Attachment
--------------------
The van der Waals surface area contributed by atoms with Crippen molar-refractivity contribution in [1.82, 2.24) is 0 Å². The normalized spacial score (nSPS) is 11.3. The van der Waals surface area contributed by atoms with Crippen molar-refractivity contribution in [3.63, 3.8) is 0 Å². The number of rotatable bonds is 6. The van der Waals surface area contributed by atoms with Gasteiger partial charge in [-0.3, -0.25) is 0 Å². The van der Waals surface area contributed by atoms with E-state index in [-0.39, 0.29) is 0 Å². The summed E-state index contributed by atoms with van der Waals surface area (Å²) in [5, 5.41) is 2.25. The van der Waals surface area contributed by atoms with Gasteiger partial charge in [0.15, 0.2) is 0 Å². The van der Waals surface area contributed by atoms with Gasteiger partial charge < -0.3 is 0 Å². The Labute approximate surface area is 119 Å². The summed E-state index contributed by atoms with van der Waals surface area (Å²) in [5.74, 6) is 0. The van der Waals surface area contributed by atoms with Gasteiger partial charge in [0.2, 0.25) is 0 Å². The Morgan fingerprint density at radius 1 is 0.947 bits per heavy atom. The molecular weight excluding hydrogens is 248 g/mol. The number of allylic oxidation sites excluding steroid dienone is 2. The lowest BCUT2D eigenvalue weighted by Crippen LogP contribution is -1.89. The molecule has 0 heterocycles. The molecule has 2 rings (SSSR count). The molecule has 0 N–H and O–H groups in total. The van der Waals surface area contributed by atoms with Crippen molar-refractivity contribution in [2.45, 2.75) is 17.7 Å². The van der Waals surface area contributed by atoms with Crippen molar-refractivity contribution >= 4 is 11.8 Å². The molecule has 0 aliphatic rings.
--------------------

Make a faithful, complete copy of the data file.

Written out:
The van der Waals surface area contributed by atoms with Crippen molar-refractivity contribution in [1.82, 2.24) is 0 Å². The normalized spacial score (nSPS) is 11.3. The van der Waals surface area contributed by atoms with Crippen molar-refractivity contribution in [3.63, 3.8) is 0 Å². The number of rotatable bonds is 6. The van der Waals surface area contributed by atoms with Gasteiger partial charge in [-0.3, -0.25) is 0 Å². The van der Waals surface area contributed by atoms with E-state index in [-0.39, 0.29) is 0 Å². The summed E-state index contributed by atoms with van der Waals surface area (Å²) in [5, 5.41) is 2.25. The van der Waals surface area contributed by atoms with Gasteiger partial charge in [0.15, 0.2) is 0 Å². The van der Waals surface area contributed by atoms with Gasteiger partial charge < -0.3 is 0 Å². The Labute approximate surface area is 119 Å². The summed E-state index contributed by atoms with van der Waals surface area (Å²) in [5.74, 6) is 0. The van der Waals surface area contributed by atoms with Gasteiger partial charge in [0.2, 0.25) is 0 Å². The Morgan fingerprint density at radius 1 is 0.947 bits per heavy atom. The molecular weight excluding hydrogens is 248 g/mol. The number of allylic oxidation sites excluding steroid dienone is 2. The lowest BCUT2D eigenvalue weighted by Crippen LogP contribution is -1.89. The molecule has 0 heterocycles. The molecule has 2 rings (SSSR count). The molecule has 0 N–H and O–H groups in total. The van der Waals surface area contributed by atoms with Crippen molar-refractivity contribution in [2.45, 2.75) is 17.7 Å². The van der Waals surface area contributed by atoms with Crippen molar-refractivity contribution >= 4 is 11.8 Å². The molecule has 0 aliphatic rings.